Darn! In the previous two columns we’ve seen I expect it to be a pretty good year for “Sox”- Boston’s Red Sox and Chicago’s White Sox are my early picks to win the American League East and Central, respectively. Today we turn our attention to the left coast – the AL West.
Houston: on the one hand, the Astros’ 70-win campaign last year was reasonably bad. On the other, their 19 game improvement over 2013 was the second-best in the league and for the first time in years, there were signs of promise for beleaguered SE Texas fans. A few low-key but savvy off-season moves (such as trading for Hank Conger and repatriating Jed Lowrie) seem to suggest they’re still headed in the right direction.
A: Jose Altuve. Baseball’s smallest player (generally conceded to be only 5’5”) is one of its biggest talents and one of my favorites as well. He’ll only turn 25 mid-season and soared to great heights last year winning the AL batting title (.341), leading the league in steals (56) and setting a club record for hits in a season (225), playing great “D” at the same time. He’s the heart and soul of the team and with a better lineup surrounding him and an extra year of experience, he might not have peaked yet.
Q: Colby Rasmus. The lanky outfielder turned down a chance to wear a third bird on his cap, shunning the Orioles after wearing out his welcome with Cardinals then Blue Jays. Rather like Alex Rios (and curiously, from southern Alabama like Rios) in being a tall, speedy outfielder with some power but a seeming inability to pay attention or put together more than three or four good games at a time. ‘though he has hit .276 twice and hit 23 HR in a year twice, on career 27% of all plate appearances are strikeouts and last year he hit only .225 with 18 HR and 40 RBI in Toronto before being benched in September. However, he’s still only 28 and if he learns to take advice and concentrate, could become a major talent.
Y: George Springer. A 2013 Baseball America minor league All-star in ’13 and candidate for Rookie of the year last season before a quadriceps injury ended the year mid-summer, he could really add some power to the Astros lineup. He knocked 20 out of the park in only 78 games last year and hit 37 the previous year in minors. However, he also is prone to being a free-swinger, whiffing 114 times in only 295 AB in his rookie year. Hanging around Rasmus might not be a good thing.
Z: decent young arms in the rotation; don’t be surprised if Altuve wins a second batting title but team is still the most likely to give an opposing pitcher a 20K game. Going the right way, but still a ways away, 76 wins, fourth.
Los Angeles-Anaheim: Coming off a division title, the Angels obviously thought the 98 wins in ’14 was more representative of the team than their dismal playoff appearance, and chose to do little to upgrade.
A: Mike Trout. I’m already sick of the hype and made the point earlier that Jose Bautista had a season last year as good as Trout but with much less fanfare. That said, there’s no denying Trout is a major talent and at 24 this summer should get better. His .287 average was down and K’s were up while walks down, but Angels could tolerate another year like last. But may get better.
Q: Josh Hamilton. One big question, as we know, is if Hamilton will even be able to play, after being called on the carpet by MLB over an alledged cocaine relapse. Even if he avoids a lengthy suspension and rehabs from a shoulder injury and surgery, it seems increasingly unlikely he’ll deliver the hundred million dollar performance LAA expected. Last year’s .263 average hid a terrible 108K/32 BB ratio and career-low ten homers. Throw in his selfishness and rudeness to his fans and Angels better hope that Baseball suspends him and can call on low-paid, hard-working Daniel Robertson to play LF in his place.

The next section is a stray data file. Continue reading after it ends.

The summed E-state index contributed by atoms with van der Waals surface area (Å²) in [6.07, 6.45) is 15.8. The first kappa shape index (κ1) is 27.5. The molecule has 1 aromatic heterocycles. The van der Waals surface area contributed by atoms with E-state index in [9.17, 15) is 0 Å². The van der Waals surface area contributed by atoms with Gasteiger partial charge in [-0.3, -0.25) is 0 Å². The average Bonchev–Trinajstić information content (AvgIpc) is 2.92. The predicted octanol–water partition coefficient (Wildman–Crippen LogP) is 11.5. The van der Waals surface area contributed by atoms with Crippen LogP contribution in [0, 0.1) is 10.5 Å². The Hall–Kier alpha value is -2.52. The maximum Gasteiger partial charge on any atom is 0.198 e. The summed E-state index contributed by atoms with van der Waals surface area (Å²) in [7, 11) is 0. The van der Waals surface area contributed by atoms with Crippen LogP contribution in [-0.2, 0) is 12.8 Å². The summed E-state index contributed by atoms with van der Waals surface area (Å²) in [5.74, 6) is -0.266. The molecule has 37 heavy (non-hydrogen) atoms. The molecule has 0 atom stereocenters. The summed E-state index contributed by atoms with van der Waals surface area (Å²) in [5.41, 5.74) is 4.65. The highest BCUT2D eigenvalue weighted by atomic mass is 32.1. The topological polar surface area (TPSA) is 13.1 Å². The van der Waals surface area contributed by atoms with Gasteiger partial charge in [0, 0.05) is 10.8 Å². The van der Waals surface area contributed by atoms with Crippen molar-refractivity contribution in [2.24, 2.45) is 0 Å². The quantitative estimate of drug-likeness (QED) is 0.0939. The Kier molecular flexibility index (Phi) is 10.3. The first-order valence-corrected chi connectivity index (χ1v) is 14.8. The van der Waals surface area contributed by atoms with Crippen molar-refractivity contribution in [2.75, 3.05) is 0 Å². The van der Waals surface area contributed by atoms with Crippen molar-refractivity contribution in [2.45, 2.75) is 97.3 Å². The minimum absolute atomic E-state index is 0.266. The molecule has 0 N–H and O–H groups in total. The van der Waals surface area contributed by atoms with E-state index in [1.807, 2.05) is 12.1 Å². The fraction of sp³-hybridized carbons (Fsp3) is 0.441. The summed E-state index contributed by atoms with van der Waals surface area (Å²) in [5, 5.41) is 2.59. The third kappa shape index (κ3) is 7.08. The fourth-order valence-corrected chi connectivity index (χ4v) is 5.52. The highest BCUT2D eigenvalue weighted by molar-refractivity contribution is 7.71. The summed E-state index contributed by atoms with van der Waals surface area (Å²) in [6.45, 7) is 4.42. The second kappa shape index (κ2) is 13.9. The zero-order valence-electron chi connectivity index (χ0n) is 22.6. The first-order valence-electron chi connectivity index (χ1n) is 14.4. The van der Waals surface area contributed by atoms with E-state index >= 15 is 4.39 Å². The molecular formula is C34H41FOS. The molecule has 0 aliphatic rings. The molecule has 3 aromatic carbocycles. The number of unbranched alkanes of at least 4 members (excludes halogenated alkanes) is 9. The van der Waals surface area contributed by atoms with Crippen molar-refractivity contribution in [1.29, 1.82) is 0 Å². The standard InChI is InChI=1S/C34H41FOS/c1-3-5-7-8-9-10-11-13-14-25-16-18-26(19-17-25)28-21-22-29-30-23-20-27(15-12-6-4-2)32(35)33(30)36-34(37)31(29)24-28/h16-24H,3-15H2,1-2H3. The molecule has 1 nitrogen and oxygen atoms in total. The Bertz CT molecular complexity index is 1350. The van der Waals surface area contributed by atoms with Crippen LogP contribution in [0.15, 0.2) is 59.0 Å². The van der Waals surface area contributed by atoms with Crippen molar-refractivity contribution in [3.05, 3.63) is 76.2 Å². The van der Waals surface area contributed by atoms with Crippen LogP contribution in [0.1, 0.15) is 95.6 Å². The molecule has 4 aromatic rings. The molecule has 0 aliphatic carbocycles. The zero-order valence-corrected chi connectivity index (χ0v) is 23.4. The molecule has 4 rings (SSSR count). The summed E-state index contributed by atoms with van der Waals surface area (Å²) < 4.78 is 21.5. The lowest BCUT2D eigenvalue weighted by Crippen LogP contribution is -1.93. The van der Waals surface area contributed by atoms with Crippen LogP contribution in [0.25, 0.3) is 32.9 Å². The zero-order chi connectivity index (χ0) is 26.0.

Y: CJ Wilson. Another big-money import from the Rangers who’s not worked out so well. People seem obsessed with the diminishing fastball of Jered Weaver, despite his success (18 wins last year) and ignore that Wilson is older , entering his 11th season and had a 4.51 ERA last year, largely due to 85 walks in 175 innings and the worst opponents average in his career as a starter. In 2010-11 with Texas, he had a 3.12 ERA; since then with Anaheim, 3.87. A return to form seems a longshot, but would boost the team’s chances of repeating as division winner.
Z: Good team, but the rotation and aging Albert Pujols will prevent them from matching last season, not to mention that Howie Kendrick will be more missed than people realize. 88 wins, second place.
Oakland: the A’s were on a roll last season and bet the farm on a World series. As we know, the team fell apart and ended up losing the Wild Card game, and this year’s edition carries over few of the stars of ’14.
A: Billy Beane. You don’t get Brad Pitt to play you in a movie by being stupid or bad at what you do. So, even though the Athletics made moves that seem questionable last summer and in the off-season, don’t bet against the GM who seems to keep the team competitive year after year with limited budgets and few recognizable stars.
Q: Billy Butler. Big free agent acquisition of the off-season took his Royals ever-so-close to the championship last year, and will be needed to add some real power into the lineup which now lacks the big bats of Donaldson and Moss. That his .323 on base and .379 slugging were career lows and 9 homers lowest since his 2007 rookie year are disturbing, but he’s still only 29 and may benefit from a change of scenery.
Y: Brett Lawrie. Few players play harder, few players would benefit from trying a little less- but Brett might be one. After all, 147 games missed due to injuries in last 2 seasons suggest that he might have done better not jumping into photographers bays after every foul ball. Great defense but disappointing bat of late, batting avg. in his four years so far: .293/.273/.254/.247; last year no stolen bases after 13 in rookie campaign. However, not being on Toronto’s artificial turf could help him stay healthy and not having media pressure he faced in Toronto (where he was the token Canadian and TV commentator Buck Martinez was comparing him to George Brett in Lawrie’s first month of big leagues) could help him come into his own and become the star he’s long been projected to be.